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Top US general suggests combat troops may go to Iraq

Obama said to be considering combat on 'case by case' basis
US Defense Secretary Chuck Hagel (L) and Chairman of the Joint Chiefs of Staff General Martin Dempsey (R) in Capitol Hill, Washington on 16 September, 2014 (AA)

Debate about the prospect sending US combat troops into Iraq continued on Tuesday, with a top general suggesting that President Barack Obama consider sending troops into battle, if the current aerial strategy fails.

General Martin Dempsey, the chairman of the US Joint Chiefs of Staff, said future battles in Iraq could require American troops to join combat missions with Baghdad government forces to help direct American warplanes.

"My view at this point is that this coalition is the appropriate way forward. I believe that will prove true,” he said. “But if it fails to be true, and if there are threats to the United States, then I of course would go back to the president and make a recommendation that may include the use of US military ground forces."

Obama has so far rejected such proposals but is said to have requested updates on a "case by case basis," Dempsey told a meeting of Senate Armed Services Committee.

Defence Secretary and Pentagon Chief Chuck Hagel, however, stressed that no such decision had been made. While the US would soon send 1,600 troops to Baghdad and Erbil, these forces will function in a strictly non-combat support role, Hagel told the committee.

US forces will not have a "combat" role in Iraq but will provide support to Iraqi and Kurdish forces that remained the “best counterweight against [Islamic State],” Hagel said.

The US has been building international support for its anti-IS coalition for more than a week, and has now won the backing of 10 Arab states, who it expects will play a key role in pushing back the IS threat.

In the wake of the diplomatic offensive, Hagel announced that the US was now “broadening our air campaign” against Islamic State targets.

"This plan includes targeted actions against [Islamic State] safe havens in Syria - including its command and control, logistics capabilities, and infrastructure," he added, while adding that the US was now ready to act against the militants in Syria.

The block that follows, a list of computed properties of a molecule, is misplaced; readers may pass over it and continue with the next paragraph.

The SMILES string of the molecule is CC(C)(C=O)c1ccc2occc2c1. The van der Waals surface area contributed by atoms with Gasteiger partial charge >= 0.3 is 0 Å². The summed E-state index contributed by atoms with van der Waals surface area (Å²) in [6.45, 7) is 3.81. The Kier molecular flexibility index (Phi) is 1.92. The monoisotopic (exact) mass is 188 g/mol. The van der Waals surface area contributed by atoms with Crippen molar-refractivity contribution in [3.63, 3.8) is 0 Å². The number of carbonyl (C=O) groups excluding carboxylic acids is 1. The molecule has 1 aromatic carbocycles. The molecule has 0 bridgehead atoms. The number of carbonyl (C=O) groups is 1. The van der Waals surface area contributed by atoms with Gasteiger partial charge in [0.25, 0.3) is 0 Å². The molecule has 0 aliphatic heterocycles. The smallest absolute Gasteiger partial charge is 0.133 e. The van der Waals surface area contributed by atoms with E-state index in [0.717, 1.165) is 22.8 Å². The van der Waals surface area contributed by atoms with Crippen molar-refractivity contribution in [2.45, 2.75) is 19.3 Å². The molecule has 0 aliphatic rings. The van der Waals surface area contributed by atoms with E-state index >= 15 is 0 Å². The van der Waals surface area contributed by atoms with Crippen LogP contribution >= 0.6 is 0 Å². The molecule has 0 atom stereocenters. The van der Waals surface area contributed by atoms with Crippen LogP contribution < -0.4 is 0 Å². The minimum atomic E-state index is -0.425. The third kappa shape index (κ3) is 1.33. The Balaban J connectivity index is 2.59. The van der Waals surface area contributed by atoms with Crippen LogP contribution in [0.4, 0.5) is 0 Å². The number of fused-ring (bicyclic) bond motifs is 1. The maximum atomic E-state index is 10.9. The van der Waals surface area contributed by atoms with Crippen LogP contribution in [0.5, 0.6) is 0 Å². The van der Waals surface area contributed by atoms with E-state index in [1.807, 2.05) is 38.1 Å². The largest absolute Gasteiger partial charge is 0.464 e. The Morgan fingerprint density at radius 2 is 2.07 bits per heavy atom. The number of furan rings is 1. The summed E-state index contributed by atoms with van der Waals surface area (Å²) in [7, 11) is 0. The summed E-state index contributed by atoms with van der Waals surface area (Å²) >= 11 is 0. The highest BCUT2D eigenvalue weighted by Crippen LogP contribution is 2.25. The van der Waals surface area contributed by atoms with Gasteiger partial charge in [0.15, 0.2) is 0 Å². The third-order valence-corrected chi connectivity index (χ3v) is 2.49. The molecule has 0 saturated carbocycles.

Obama - who first ordered strikes against IS position in Iraq in August - had until recently shied away from pursuing the militants into Syria, fearing that such moves could strengthen the hand of Syrian President Bashar al-Assad who is embroiled in a bloody three-and-a-half-year uprising against his rule.

The West has long supported what it terms “moderate” opposition forces in Syria but it initially rejected calls to arm the rebels in case the arms fell into the hands of more extreme factions, like IS.

According to Hagel, this long-term approach is now likely to be shelves with Saudi Arabia set to provide training to some 5,000 Syrian opposition fighters who may also be given lighter artillery and weapons.

John Boehner, the top US Republican backed the calls, saying that it looked like Obama finally had a “sound” plan.

"Frankly I think the president's request is a sound one," House Speaker Boehner told reporters after the Senate committee meeting.

"There's no reason for us not to do what the president asked us to do," he added, while stressing that his Republican supporters still felt there was "a lot more" that could be done in both Iraq and Syria.

Congress is now scheduled to begin debating the extension of the airstrikes to Syria tomorrow, with most analyst predicting that the measure will be approved before the end of the week.

Syria's President Bashar al-Assad has slammed the developments, saying that any campaign against "terrorism" must start with pressure on countries that support armed groups in Syria and Iraq.

"The battle against terrorism starts with pressure on the countries that support and finance terrorist groups in Syria and Iraq and pretend that they want to fight against terrorism," state news agency SANA quoted Assad as saying following his meet with Iraq's National Security adviser Falah al-Fayadh, who updated him "on efforts by the Iraqi government to confront terrorism."

Damascus characterises all those seeking Assad's ouster as "terrorists" and accuses countries backing the Syrian uprising, including the United States, Qatar, Saudi Arabia and Turkey, of financing or arming IS.

Rolling back IS

Since the US began bombing IS positions in Iraq, the anti-IS camp has managed to stem the militant’s advance. On Tuesday, Iraqi Kurdish Peshmerga fighters said that they recaptured seven Christian villages in northern Iraq from IS, putting further distance between Erbil and the IS stronghold of Mosul. 

"We liberated those villages with the support of US aircraft," Major Sardar Ali told AFP in reference to the Nineveh plains area between Erbil and Iraq’s second city Mosul.

Hagel, however, has continued to stress caution and has once again called on the Baghdad to enact political reform aimed at better integrating the country’s minorities.

"American military power alone cannot, will not eradicate the threats posed by [Islamic State] to the United States, our allies, and our friends and partners in the region," he said.

"Iraq’s continued political progress toward a more inclusive and representative government in its programs of reform and reconciliation will be critical to achieve the progress required."

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